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  • José H. Leal

Out of Sight, But Not Out of Mind

Typically, deep-sea animals have not been the focus of conservation concerns, mostly because they are not readily observable and poorly known. In the past few years, scientists studying the animal communities that thrive around deep-sea hydrothermal vents started a discussion on the potential impact resulting from prospection for mining in those unique environments. Hydrothermal vent fields are “auditorium-sized” sites of underwater volcanic activity (usually down to 2.5–three miles in depth) where water circulates through the hot (or melted) sea floor. After interacting with the rocks and volcanic fluids, water flows back above the sea floor loaded with minerals and chemical substances that are not found in “normal” seawater. That unusual water chemistry favors the growth of bacteria, which in turn feed mollusks, crustaceans, worms, and other deep-sea invertebrates. Some of those animals, including many species of mollusks, actually grow the bacteria inside their bodies, never feeding on external food sources. But the atypical water chemistry that favors distinctive animal life forms also promotes the deposit of valuable minerals such as cobalt, manganese, rare earths, and polymetallic nodules in those areas. In a paper published in March 2017 in The Nautilus (the Museum’s own scientific journal), Julia Sigwart, Chong Chen, & Leigh Marsh outlined the potential danger to those exceptional deep-sea life forms that result from mining at hydrothermal vents. (The paper resulted from a presentation by Julia Sigwart at the Mollusks in Peril Forum, held at the Bailey-Matthews National Shell Museum in May 2016.) This year, Sigwart, Chen, & E.A. Thomas succeeded in including one of the most iconic hydrothermal vent species, the Scaly-foot Snail (Chrysomallon squamiferum Chen, Linse, Copley, & Rogers, 2015) as an endangered species in the Red List of the International Union for Conservation of Nature (IUCN). (An Indian Ocean species, the Scaly-foot Snail is capable of incorporating iron sulfide into its shell and scales that cover its foot.) Their action—a first in relation to deep-sea mollusks—is important not only for the intrinsic protective value for the species, but because it invites public attention to those exceptional animals and to the concept of biodiversity in the deep-sea and in general. Following the inclusion of the Scaly-foot Snail in the IUCN Red List, Sigwart, Chen, and collaborators have issued a call to action in the July 22, 2019 issue of Nature Ecology & Evolution for the inclusion of additional deep-sea mollusks in the IUCN list. (I “borrowed” the title of this piece from that of one of the subheadings in Sigwart, Chen, & Marsh’s The Nautilus 2017 paper. Why reinvent the wheel?)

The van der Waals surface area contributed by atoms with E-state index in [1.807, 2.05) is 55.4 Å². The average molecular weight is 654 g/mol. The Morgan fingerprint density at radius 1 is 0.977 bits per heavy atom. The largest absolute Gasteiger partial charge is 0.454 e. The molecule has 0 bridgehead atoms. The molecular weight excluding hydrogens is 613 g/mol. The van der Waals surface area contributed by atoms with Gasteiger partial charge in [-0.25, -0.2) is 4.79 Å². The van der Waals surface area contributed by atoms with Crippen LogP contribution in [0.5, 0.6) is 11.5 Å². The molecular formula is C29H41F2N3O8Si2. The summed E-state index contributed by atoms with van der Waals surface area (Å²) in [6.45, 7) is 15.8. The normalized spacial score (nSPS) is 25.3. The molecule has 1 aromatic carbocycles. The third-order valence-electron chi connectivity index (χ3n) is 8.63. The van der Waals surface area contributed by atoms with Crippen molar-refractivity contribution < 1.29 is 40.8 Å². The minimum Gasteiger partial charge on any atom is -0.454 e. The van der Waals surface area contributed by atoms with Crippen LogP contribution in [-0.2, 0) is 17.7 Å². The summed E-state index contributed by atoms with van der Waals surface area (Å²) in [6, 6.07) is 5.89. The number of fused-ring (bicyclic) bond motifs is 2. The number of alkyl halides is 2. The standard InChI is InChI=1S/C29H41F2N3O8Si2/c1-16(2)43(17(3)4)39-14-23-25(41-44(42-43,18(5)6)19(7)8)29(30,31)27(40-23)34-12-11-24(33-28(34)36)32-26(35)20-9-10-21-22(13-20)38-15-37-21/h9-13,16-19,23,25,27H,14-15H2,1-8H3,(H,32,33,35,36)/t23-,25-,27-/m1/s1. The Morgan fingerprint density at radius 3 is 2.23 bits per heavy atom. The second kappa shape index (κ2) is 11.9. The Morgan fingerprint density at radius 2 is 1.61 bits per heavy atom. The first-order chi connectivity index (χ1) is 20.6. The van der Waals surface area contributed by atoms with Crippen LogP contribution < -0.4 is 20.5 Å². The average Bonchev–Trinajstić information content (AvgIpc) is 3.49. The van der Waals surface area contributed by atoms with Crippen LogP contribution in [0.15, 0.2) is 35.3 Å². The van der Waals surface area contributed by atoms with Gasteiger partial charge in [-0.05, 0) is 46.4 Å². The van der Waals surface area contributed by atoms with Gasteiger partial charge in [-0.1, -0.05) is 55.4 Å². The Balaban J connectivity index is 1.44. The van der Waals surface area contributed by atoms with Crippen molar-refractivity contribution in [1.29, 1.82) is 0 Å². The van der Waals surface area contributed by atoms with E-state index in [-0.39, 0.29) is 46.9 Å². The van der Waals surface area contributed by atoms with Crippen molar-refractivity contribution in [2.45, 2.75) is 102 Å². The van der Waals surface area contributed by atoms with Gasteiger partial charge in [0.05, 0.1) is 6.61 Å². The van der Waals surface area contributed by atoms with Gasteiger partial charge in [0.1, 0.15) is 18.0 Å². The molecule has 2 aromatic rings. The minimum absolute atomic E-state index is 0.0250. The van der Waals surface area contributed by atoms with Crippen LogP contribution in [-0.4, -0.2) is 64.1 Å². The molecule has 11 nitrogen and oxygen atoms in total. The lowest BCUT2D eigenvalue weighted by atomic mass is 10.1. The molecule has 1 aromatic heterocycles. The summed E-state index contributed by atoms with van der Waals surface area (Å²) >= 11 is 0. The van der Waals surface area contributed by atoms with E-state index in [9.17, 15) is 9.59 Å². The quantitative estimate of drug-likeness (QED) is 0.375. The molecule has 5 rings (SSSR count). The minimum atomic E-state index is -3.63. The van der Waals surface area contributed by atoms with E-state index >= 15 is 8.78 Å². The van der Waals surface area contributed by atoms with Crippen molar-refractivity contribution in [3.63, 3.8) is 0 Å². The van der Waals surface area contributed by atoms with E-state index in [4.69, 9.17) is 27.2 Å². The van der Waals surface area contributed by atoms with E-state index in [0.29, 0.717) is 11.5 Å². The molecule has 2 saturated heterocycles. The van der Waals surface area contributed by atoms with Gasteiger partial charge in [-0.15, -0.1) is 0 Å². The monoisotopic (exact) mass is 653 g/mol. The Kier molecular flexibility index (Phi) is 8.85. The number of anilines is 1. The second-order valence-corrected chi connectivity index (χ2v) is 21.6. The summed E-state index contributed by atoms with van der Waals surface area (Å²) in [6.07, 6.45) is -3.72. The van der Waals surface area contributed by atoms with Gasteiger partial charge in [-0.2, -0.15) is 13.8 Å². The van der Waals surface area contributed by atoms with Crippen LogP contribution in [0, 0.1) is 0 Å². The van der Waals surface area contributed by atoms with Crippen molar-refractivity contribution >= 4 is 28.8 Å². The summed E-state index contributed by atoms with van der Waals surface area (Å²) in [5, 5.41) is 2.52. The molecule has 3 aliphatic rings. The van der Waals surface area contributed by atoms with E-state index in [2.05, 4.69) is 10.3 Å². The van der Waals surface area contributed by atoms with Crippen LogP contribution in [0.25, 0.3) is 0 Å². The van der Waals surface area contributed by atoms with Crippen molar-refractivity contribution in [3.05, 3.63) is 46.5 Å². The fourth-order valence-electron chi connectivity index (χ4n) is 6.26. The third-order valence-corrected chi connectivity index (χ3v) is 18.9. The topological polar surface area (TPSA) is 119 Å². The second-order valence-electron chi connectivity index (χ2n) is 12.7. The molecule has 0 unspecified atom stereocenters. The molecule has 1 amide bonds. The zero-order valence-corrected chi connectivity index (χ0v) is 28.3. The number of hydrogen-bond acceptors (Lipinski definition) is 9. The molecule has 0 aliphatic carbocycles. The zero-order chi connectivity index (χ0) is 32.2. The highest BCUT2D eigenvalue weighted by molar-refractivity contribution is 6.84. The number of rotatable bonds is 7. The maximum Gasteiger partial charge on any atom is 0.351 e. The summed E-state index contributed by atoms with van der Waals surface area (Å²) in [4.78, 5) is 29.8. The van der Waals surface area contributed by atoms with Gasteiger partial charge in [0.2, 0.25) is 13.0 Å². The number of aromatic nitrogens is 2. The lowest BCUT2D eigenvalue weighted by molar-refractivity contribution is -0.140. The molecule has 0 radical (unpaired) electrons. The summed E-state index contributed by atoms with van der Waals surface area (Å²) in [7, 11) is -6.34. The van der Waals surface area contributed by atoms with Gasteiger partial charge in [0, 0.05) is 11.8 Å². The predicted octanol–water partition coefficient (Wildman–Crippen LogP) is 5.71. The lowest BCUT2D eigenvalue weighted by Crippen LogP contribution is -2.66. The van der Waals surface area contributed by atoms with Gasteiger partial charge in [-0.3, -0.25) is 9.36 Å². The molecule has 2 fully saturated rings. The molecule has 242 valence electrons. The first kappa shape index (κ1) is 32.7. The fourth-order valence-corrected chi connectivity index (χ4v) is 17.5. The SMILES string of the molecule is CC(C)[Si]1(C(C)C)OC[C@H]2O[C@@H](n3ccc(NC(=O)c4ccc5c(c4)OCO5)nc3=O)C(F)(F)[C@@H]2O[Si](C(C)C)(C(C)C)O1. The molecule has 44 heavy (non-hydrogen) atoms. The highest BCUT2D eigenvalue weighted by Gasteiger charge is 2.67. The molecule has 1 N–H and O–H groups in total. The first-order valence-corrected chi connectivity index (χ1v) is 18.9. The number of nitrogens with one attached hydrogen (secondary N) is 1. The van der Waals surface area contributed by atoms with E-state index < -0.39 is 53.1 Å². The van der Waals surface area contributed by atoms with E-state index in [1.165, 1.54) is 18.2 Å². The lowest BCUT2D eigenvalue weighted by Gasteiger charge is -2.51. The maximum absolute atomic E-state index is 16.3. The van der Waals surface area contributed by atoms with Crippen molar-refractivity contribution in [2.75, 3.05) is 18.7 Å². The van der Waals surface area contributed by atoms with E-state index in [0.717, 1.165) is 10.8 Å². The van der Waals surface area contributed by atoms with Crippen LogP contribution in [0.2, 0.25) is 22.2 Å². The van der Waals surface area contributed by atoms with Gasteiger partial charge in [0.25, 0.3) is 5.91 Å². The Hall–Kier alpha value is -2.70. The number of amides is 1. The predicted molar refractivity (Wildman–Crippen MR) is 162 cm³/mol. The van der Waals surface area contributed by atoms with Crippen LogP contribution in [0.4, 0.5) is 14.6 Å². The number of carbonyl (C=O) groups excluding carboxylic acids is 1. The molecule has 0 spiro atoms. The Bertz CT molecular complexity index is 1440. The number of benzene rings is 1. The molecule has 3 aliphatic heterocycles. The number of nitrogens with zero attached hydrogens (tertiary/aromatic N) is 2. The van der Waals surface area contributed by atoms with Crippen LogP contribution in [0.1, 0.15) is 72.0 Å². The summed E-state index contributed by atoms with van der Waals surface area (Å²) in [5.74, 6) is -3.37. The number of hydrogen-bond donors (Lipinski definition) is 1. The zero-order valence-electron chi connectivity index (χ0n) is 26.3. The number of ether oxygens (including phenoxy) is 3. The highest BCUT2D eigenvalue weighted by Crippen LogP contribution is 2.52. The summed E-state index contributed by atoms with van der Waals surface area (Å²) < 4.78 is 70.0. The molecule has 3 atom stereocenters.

The endangered Scaly-foot Snail, Chrysomallon squamiferum. Photo courtesy of Dr. Chong Chen of the Japan Agency for Marine-Earth Science and Technology.